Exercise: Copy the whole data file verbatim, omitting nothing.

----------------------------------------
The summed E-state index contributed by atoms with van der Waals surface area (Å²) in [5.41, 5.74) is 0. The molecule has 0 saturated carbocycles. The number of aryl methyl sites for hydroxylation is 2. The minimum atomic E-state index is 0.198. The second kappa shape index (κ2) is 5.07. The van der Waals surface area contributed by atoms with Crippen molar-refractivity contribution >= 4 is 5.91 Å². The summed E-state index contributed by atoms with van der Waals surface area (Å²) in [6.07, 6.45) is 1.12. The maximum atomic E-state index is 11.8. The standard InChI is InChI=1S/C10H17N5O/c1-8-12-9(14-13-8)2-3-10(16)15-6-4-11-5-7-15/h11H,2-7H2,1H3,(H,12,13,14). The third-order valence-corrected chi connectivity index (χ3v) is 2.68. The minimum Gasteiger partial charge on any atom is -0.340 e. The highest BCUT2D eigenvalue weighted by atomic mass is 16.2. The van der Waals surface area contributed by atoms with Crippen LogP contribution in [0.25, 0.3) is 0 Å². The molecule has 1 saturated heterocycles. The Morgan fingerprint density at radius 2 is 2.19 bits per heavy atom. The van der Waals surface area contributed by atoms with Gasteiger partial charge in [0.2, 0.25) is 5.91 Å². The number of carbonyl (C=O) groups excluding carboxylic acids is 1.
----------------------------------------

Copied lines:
The summed E-state index contributed by atoms with van der Waals surface area (Å²) in [5.41, 5.74) is 0. The molecule has 0 saturated carbocycles. The number of aryl methyl sites for hydroxylation is 2. The minimum atomic E-state index is 0.198. The second kappa shape index (κ2) is 5.07. The van der Waals surface area contributed by atoms with Crippen molar-refractivity contribution >= 4 is 5.91 Å². The summed E-state index contributed by atoms with van der Waals surface area (Å²) in [6.07, 6.45) is 1.12. The maximum atomic E-state index is 11.8. The standard InChI is InChI=1S/C10H17N5O/c1-8-12-9(14-13-8)2-3-10(16)15-6-4-11-5-7-15/h11H,2-7H2,1H3,(H,12,13,14). The third-order valence-corrected chi connectivity index (χ3v) is 2.68. The minimum Gasteiger partial charge on any atom is -0.340 e. The highest BCUT2D eigenvalue weighted by atomic mass is 16.2. The van der Waals surface area contributed by atoms with Crippen LogP contribution in [0.25, 0.3) is 0 Å². The molecule has 1 saturated heterocycles. The Morgan fingerprint density at radius 2 is 2.19 bits per heavy atom. The van der Waals surface area contributed by atoms with Gasteiger partial charge in [0.2, 0.25) is 5.91 Å². The number of carbonyl (C=O) groups excluding carboxylic acids is 1.